A worthy cause

22 January 2021
2 min read

Martin Wanendeya explains how dental practices can help support Cervical Cancer Prevention Week.

There are approximately 3,200 new cervical cancer cases every year in the UK, with incidence rates for the disease the highest in females aged 30 to 34. When diagnosed at its earliest stage, more than nine in 10 people with cervical cancer will survive their disease for a year or more, compared with one in two people when the disease is diagnosed at its latest stage. If a diagnosis of cervical cancer is made, dental teams play a vital role in the overall care of affected patients, given that this disease and its associated therapies can negatively impact oral health.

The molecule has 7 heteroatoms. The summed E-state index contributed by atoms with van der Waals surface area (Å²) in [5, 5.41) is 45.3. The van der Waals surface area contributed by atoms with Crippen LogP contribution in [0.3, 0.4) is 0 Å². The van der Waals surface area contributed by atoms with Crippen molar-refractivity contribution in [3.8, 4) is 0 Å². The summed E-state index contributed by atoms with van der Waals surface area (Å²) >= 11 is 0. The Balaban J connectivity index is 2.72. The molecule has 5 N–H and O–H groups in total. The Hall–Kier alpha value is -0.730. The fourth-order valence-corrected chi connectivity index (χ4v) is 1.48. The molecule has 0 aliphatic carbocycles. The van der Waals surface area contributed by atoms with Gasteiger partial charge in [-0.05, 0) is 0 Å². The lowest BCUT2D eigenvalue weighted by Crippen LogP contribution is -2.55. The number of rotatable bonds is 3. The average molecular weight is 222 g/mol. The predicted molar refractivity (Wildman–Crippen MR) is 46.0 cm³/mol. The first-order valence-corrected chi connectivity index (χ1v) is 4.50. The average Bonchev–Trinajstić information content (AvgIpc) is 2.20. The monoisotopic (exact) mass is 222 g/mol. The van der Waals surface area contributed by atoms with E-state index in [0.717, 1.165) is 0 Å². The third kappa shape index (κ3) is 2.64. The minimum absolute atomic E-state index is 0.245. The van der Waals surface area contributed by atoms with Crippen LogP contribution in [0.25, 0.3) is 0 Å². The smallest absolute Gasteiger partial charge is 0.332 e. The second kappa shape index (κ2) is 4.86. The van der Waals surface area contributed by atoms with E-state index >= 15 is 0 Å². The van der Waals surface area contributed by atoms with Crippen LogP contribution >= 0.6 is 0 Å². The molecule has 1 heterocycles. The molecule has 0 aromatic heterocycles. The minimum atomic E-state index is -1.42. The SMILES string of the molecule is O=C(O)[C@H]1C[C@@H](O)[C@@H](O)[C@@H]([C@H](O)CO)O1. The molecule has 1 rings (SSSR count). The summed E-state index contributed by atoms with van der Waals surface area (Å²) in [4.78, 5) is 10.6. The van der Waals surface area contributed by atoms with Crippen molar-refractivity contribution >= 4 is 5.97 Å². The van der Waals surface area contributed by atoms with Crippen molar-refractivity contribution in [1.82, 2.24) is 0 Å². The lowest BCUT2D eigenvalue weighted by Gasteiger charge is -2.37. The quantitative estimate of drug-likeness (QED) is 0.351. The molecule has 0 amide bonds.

Cervical cancer occurs in the cells of the cervix – the lower part of the uterus that connects to the vagina. It develops when the DNA of healthy cells in the cervix mutate. Healthy cells grow, multiply and die within a set time, but abnormal cells grow, multiply out of control and do not die. If left untreated, these accumulating abnormal cells then form a mass, otherwise known as a tumour. Most cervical cancers are squamous cell carcinomas, which develop in the thin, flat cells lining the outer part of the cervix that projects into the vagina.

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